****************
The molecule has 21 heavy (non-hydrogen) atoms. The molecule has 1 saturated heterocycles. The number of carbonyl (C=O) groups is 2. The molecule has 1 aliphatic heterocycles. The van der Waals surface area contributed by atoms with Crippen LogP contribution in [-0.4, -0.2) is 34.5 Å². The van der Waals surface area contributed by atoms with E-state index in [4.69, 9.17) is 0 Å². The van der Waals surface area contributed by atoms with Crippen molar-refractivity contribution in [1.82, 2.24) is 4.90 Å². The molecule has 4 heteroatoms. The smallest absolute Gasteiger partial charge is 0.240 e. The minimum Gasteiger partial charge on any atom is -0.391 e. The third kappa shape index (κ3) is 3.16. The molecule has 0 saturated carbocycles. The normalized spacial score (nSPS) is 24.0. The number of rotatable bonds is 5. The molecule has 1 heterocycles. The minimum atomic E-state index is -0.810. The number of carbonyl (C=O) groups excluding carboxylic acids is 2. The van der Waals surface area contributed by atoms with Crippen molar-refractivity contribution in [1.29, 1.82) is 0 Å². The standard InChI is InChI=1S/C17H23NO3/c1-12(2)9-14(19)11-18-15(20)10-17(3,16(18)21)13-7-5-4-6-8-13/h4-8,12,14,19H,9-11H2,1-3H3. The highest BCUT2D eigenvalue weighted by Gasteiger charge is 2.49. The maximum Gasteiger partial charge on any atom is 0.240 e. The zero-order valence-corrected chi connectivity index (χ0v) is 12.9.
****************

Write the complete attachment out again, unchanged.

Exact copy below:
The molecule has 21 heavy (non-hydrogen) atoms. The molecule has 1 saturated heterocycles. The number of carbonyl (C=O) groups is 2. The molecule has 1 aliphatic heterocycles. The van der Waals surface area contributed by atoms with Crippen LogP contribution in [-0.4, -0.2) is 34.5 Å². The van der Waals surface area contributed by atoms with E-state index in [4.69, 9.17) is 0 Å². The van der Waals surface area contributed by atoms with Crippen molar-refractivity contribution in [1.82, 2.24) is 4.90 Å². The molecule has 4 heteroatoms. The smallest absolute Gasteiger partial charge is 0.240 e. The minimum Gasteiger partial charge on any atom is -0.391 e. The third kappa shape index (κ3) is 3.16. The molecule has 0 saturated carbocycles. The normalized spacial score (nSPS) is 24.0. The number of rotatable bonds is 5. The molecule has 1 heterocycles. The minimum atomic E-state index is -0.810. The number of carbonyl (C=O) groups excluding carboxylic acids is 2. The van der Waals surface area contributed by atoms with Crippen molar-refractivity contribution in [1.29, 1.82) is 0 Å². The standard InChI is InChI=1S/C17H23NO3/c1-12(2)9-14(19)11-18-15(20)10-17(3,16(18)21)13-7-5-4-6-8-13/h4-8,12,14,19H,9-11H2,1-3H3. The highest BCUT2D eigenvalue weighted by Gasteiger charge is 2.49. The maximum Gasteiger partial charge on any atom is 0.240 e. The zero-order valence-corrected chi connectivity index (χ0v) is 12.9.